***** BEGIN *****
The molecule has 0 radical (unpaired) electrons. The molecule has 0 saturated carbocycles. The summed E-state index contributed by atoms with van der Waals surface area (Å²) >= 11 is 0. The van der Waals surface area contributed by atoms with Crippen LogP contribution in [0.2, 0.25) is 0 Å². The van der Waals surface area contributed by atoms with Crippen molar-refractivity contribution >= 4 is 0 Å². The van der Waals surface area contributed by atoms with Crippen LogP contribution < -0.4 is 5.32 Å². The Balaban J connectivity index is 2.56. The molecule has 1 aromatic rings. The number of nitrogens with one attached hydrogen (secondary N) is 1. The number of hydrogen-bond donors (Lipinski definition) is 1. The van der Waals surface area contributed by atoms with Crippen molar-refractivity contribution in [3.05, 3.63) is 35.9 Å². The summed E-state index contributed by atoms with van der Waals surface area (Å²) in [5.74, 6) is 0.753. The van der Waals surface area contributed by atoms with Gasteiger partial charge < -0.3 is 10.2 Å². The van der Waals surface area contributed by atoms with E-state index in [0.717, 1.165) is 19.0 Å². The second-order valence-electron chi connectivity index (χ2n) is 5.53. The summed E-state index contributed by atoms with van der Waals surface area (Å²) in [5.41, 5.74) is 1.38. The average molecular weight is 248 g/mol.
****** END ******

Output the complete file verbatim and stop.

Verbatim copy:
The molecule has 0 radical (unpaired) electrons. The molecule has 0 saturated carbocycles. The summed E-state index contributed by atoms with van der Waals surface area (Å²) >= 11 is 0. The van der Waals surface area contributed by atoms with Crippen LogP contribution in [0.2, 0.25) is 0 Å². The van der Waals surface area contributed by atoms with Crippen molar-refractivity contribution >= 4 is 0 Å². The van der Waals surface area contributed by atoms with Crippen LogP contribution < -0.4 is 5.32 Å². The Balaban J connectivity index is 2.56. The molecule has 1 aromatic rings. The number of nitrogens with one attached hydrogen (secondary N) is 1. The number of hydrogen-bond donors (Lipinski definition) is 1. The van der Waals surface area contributed by atoms with Crippen molar-refractivity contribution in [3.05, 3.63) is 35.9 Å². The summed E-state index contributed by atoms with van der Waals surface area (Å²) in [5.74, 6) is 0.753. The van der Waals surface area contributed by atoms with Gasteiger partial charge < -0.3 is 10.2 Å². The van der Waals surface area contributed by atoms with E-state index in [0.717, 1.165) is 19.0 Å². The second-order valence-electron chi connectivity index (χ2n) is 5.53. The summed E-state index contributed by atoms with van der Waals surface area (Å²) in [5.41, 5.74) is 1.38. The average molecular weight is 248 g/mol.